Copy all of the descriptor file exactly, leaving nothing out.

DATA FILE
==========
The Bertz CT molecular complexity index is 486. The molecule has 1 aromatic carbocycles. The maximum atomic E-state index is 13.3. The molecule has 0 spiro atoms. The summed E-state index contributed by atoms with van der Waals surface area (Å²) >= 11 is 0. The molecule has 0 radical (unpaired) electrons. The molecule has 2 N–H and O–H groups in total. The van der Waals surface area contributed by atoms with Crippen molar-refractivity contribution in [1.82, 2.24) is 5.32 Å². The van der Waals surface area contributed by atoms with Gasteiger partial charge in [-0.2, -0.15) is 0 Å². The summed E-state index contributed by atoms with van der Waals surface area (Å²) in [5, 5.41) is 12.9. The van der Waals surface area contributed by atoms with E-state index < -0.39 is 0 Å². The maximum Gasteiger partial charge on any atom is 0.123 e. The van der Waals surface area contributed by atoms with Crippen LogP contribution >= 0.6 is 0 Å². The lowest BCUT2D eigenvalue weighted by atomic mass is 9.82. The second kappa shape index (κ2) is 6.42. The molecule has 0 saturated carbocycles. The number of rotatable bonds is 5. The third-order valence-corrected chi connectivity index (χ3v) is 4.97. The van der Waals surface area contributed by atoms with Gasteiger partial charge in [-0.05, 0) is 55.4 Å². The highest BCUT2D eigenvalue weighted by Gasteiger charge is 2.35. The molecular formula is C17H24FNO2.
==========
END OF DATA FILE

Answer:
The Bertz CT molecular complexity index is 486. The molecule has 1 aromatic carbocycles. The maximum atomic E-state index is 13.3. The molecule has 0 spiro atoms. The summed E-state index contributed by atoms with van der Waals surface area (Å²) >= 11 is 0. The molecule has 0 radical (unpaired) electrons. The molecule has 2 N–H and O–H groups in total. The van der Waals surface area contributed by atoms with Crippen molar-refractivity contribution in [1.82, 2.24) is 5.32 Å². The van der Waals surface area contributed by atoms with Gasteiger partial charge in [-0.2, -0.15) is 0 Å². The summed E-state index contributed by atoms with van der Waals surface area (Å²) in [5, 5.41) is 12.9. The van der Waals surface area contributed by atoms with E-state index < -0.39 is 0 Å². The maximum Gasteiger partial charge on any atom is 0.123 e. The van der Waals surface area contributed by atoms with Crippen LogP contribution >= 0.6 is 0 Å². The lowest BCUT2D eigenvalue weighted by atomic mass is 9.82. The second kappa shape index (κ2) is 6.42. The molecule has 0 saturated carbocycles. The number of rotatable bonds is 5. The third-order valence-corrected chi connectivity index (χ3v) is 4.97. The van der Waals surface area contributed by atoms with Gasteiger partial charge in [-0.05, 0) is 55.4 Å². The highest BCUT2D eigenvalue weighted by Gasteiger charge is 2.35. The molecular formula is C17H24FNO2.